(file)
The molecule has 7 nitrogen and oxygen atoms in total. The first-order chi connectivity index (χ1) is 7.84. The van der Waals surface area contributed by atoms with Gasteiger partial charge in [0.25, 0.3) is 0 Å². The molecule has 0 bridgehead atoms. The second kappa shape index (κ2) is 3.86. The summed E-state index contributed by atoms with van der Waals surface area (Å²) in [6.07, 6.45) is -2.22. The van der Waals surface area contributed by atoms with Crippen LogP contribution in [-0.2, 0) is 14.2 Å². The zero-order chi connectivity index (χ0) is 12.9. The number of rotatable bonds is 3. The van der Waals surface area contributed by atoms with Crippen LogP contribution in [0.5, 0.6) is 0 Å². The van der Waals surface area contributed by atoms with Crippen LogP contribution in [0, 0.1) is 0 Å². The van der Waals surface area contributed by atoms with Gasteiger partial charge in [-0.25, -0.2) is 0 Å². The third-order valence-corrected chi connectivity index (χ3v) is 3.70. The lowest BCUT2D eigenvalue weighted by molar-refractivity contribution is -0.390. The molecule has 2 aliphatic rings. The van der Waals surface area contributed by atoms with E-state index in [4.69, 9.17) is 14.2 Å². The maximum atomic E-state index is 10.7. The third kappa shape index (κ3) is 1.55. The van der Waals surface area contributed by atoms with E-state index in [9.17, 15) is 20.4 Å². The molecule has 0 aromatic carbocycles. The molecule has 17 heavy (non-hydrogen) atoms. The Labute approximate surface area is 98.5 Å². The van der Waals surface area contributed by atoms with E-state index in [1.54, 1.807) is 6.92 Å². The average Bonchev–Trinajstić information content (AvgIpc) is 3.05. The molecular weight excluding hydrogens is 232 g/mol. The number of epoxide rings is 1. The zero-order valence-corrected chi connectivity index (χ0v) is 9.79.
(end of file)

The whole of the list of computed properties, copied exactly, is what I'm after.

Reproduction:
The molecule has 7 nitrogen and oxygen atoms in total. The first-order chi connectivity index (χ1) is 7.84. The van der Waals surface area contributed by atoms with Gasteiger partial charge in [0.25, 0.3) is 0 Å². The molecule has 0 bridgehead atoms. The second kappa shape index (κ2) is 3.86. The summed E-state index contributed by atoms with van der Waals surface area (Å²) in [6.07, 6.45) is -2.22. The van der Waals surface area contributed by atoms with Crippen LogP contribution in [-0.2, 0) is 14.2 Å². The zero-order chi connectivity index (χ0) is 12.9. The number of rotatable bonds is 3. The van der Waals surface area contributed by atoms with Crippen LogP contribution in [0.5, 0.6) is 0 Å². The van der Waals surface area contributed by atoms with Crippen LogP contribution in [0, 0.1) is 0 Å². The van der Waals surface area contributed by atoms with Gasteiger partial charge in [-0.25, -0.2) is 0 Å². The third-order valence-corrected chi connectivity index (χ3v) is 3.70. The lowest BCUT2D eigenvalue weighted by molar-refractivity contribution is -0.390. The molecule has 2 aliphatic rings. The van der Waals surface area contributed by atoms with E-state index in [4.69, 9.17) is 14.2 Å². The maximum atomic E-state index is 10.7. The third kappa shape index (κ3) is 1.55. The van der Waals surface area contributed by atoms with E-state index in [9.17, 15) is 20.4 Å². The molecule has 0 aromatic carbocycles. The molecule has 17 heavy (non-hydrogen) atoms. The Labute approximate surface area is 98.5 Å². The van der Waals surface area contributed by atoms with E-state index in [1.54, 1.807) is 6.92 Å². The average Bonchev–Trinajstić information content (AvgIpc) is 3.05. The molecular weight excluding hydrogens is 232 g/mol. The number of epoxide rings is 1. The zero-order valence-corrected chi connectivity index (χ0v) is 9.79.